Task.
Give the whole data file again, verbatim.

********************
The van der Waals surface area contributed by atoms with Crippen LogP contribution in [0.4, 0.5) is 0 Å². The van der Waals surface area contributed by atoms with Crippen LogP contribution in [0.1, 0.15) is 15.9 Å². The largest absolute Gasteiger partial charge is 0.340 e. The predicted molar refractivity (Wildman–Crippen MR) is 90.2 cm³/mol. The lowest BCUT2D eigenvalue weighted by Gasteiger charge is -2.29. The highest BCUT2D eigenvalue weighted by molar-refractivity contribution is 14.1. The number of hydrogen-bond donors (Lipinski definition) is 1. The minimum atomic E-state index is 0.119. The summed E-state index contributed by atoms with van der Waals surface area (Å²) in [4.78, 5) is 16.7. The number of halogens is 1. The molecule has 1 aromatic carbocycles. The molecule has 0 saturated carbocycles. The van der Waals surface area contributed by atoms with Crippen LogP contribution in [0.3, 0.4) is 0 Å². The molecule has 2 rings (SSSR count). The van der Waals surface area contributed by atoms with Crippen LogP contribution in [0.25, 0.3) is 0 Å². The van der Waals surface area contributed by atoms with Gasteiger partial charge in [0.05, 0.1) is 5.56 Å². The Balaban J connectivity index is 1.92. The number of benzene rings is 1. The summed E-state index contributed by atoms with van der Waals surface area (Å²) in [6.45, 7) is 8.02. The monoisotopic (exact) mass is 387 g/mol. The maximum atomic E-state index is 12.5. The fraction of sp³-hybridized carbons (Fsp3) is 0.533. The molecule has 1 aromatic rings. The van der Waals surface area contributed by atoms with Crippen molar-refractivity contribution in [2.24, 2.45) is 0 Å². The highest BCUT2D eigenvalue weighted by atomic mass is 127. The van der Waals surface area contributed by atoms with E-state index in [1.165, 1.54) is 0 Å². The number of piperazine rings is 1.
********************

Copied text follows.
The van der Waals surface area contributed by atoms with Crippen LogP contribution in [0.4, 0.5) is 0 Å². The van der Waals surface area contributed by atoms with Crippen LogP contribution in [0.1, 0.15) is 15.9 Å². The largest absolute Gasteiger partial charge is 0.340 e. The predicted molar refractivity (Wildman–Crippen MR) is 90.2 cm³/mol. The lowest BCUT2D eigenvalue weighted by Gasteiger charge is -2.29. The highest BCUT2D eigenvalue weighted by molar-refractivity contribution is 14.1. The number of hydrogen-bond donors (Lipinski definition) is 1. The minimum atomic E-state index is 0.119. The summed E-state index contributed by atoms with van der Waals surface area (Å²) in [4.78, 5) is 16.7. The number of halogens is 1. The molecule has 1 aromatic carbocycles. The molecule has 0 saturated carbocycles. The van der Waals surface area contributed by atoms with Crippen LogP contribution in [0.3, 0.4) is 0 Å². The molecule has 2 rings (SSSR count). The van der Waals surface area contributed by atoms with Crippen LogP contribution in [0.25, 0.3) is 0 Å². The van der Waals surface area contributed by atoms with Gasteiger partial charge in [0.05, 0.1) is 5.56 Å². The Balaban J connectivity index is 1.92. The number of benzene rings is 1. The summed E-state index contributed by atoms with van der Waals surface area (Å²) in [6.45, 7) is 8.02. The monoisotopic (exact) mass is 387 g/mol. The maximum atomic E-state index is 12.5. The fraction of sp³-hybridized carbons (Fsp3) is 0.533. The molecule has 1 aromatic rings. The van der Waals surface area contributed by atoms with Crippen molar-refractivity contribution in [2.24, 2.45) is 0 Å². The highest BCUT2D eigenvalue weighted by atomic mass is 127. The van der Waals surface area contributed by atoms with E-state index in [1.165, 1.54) is 0 Å². The number of piperazine rings is 1.